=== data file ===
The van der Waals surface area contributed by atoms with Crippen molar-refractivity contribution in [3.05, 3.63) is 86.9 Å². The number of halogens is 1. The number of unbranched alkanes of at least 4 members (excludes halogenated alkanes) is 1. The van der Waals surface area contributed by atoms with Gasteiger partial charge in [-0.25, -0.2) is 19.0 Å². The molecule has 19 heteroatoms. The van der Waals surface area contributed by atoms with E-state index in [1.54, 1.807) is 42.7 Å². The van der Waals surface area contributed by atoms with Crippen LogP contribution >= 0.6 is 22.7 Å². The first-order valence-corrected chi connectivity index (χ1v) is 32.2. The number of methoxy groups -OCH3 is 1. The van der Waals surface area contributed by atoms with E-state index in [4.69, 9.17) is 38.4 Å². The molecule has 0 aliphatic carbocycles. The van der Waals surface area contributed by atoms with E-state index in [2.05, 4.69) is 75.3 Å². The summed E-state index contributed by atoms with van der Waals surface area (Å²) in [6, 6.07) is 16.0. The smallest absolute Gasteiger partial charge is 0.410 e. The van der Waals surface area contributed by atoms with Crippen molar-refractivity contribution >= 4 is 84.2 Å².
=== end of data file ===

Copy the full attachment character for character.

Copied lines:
The van der Waals surface area contributed by atoms with Crippen molar-refractivity contribution in [3.05, 3.63) is 86.9 Å². The number of halogens is 1. The number of unbranched alkanes of at least 4 members (excludes halogenated alkanes) is 1. The van der Waals surface area contributed by atoms with Gasteiger partial charge in [-0.25, -0.2) is 19.0 Å². The molecule has 19 heteroatoms. The van der Waals surface area contributed by atoms with E-state index in [1.54, 1.807) is 42.7 Å². The van der Waals surface area contributed by atoms with Crippen LogP contribution >= 0.6 is 22.7 Å². The first-order valence-corrected chi connectivity index (χ1v) is 32.2. The number of methoxy groups -OCH3 is 1. The van der Waals surface area contributed by atoms with E-state index in [4.69, 9.17) is 38.4 Å². The molecule has 0 aliphatic carbocycles. The van der Waals surface area contributed by atoms with E-state index in [2.05, 4.69) is 75.3 Å². The summed E-state index contributed by atoms with van der Waals surface area (Å²) in [6, 6.07) is 16.0. The smallest absolute Gasteiger partial charge is 0.410 e. The van der Waals surface area contributed by atoms with Crippen molar-refractivity contribution >= 4 is 84.2 Å².